you can’t compare these 2 technologies like you’d compare 2 renderman renderers or maya-software-render and mental-ray. in renderman, if you build your set efficiently, not wasting polygons I mean, and trying to have as many NURBS surfaces as possible where possible, and also not using raytracing, but deep shadows and skillfully placed lights, and so on… you can get a truly photographical render, with intricate surface detail and true dof and motion blur, all this in record time. mental ray is a fast raytracer and a very advanced and complex renderer, but in my book too… mental ray is overall outrageously slow.

one truly great thing about renderman btw is you never have to worry about tessellation (haven’t we seen countless examples of faceted 3D CGI?), all smooth surfaces will be 100% smooth at any resolution, no matter how close to the camera. this alone was, for me, the reason to start learning RAT, and start using prman with Maya. If you also use procedural textures for example you can be totally resolution independent. this is BIG!

GuillermoZS Says:

Hi, well I don´t want to be rude but I think you have done a VERY partial review…

At first, Renderman is an scanliner and Mental Ray is a raytracer, so , obviously, renderman will be better in scanline tasks (shadow mpas, dof, motion blur,…) and render man is much better in raytracing tasks (relfections, refraction, GI,…)

In your review you seem to “forget” (no offense) very important things where MR is better than RfM:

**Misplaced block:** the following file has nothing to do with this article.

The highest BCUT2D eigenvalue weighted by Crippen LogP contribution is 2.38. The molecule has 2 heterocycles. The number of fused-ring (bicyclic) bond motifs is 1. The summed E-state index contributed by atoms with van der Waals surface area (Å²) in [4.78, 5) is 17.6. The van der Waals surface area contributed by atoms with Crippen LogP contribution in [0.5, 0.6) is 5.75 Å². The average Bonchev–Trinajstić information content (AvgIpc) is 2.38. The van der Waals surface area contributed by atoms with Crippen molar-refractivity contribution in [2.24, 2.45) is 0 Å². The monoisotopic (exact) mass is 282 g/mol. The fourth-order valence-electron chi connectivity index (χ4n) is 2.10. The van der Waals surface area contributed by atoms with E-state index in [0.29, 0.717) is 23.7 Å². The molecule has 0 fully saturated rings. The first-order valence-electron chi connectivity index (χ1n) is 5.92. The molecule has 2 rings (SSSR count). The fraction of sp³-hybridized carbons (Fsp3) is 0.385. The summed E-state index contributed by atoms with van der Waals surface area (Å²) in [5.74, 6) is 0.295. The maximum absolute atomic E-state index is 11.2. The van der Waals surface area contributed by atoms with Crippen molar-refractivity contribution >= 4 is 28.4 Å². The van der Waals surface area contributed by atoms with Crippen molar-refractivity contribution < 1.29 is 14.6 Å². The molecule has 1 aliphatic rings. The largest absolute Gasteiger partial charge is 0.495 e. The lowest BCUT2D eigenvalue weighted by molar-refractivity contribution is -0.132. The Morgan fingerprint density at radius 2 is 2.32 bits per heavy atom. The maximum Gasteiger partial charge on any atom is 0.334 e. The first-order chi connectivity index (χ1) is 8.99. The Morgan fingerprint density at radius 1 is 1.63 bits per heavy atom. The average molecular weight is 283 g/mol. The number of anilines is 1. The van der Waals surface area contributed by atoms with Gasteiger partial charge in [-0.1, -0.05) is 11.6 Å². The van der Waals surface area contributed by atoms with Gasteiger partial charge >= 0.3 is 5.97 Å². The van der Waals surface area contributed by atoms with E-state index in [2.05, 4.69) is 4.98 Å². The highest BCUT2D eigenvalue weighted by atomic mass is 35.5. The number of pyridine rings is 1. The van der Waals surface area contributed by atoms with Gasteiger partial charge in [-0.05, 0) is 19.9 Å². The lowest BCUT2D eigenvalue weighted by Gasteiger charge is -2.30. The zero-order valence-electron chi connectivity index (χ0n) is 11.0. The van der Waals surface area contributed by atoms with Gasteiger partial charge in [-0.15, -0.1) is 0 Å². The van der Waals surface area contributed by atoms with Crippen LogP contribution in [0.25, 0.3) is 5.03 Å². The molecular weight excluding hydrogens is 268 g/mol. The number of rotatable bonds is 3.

1. SubSurface Scattering: No comparison, MR is MUCH better than RfM here.

  2. Reflections and Refractions: again, another MR strong point. RfM sucks for this.

  3. GI and IBL: … the same as above…

As a conclusion, none of them is better than the other, it just depends of what you want to do.


AlexK Says:

Well, no problem GuillermoZS, I don’t think you are rude at all. That’s why I have comments enabled, because I want to hear other peoples comments.

I do not entirely see it that way.

Both renderers are hybrid-renderers nowadays. Only Renderman was first developed as a Scanline and MentalRay as a Raytrace renderer. And I don’t think that means MentalRay automatically has to be better at Raytracing. In fact for simple Scanline setups MentalRay beats Renderman. It is in the complexity of scenes that Renderman really collects its points. (A complexity which I didn’t even start to touch in my tests.)

I am also not sure if you read the real review, where I also list a few things where MR is better then Renderman. I don’t think however that Subsurface scattering is one on them though.

SSS is way easier to set up with RfM. I have yet to convince the Maya implementation of MentalRay to succeed in writing the MentalRay-Textures used for SSS. A process I don’t even have to think about in RfM.

I mentioned several times in this and the old blog post (and the cgTalk forum) that MentalRay is better at Reflections and Refractions. I don’t see where I forgot that. Try reading my posts again.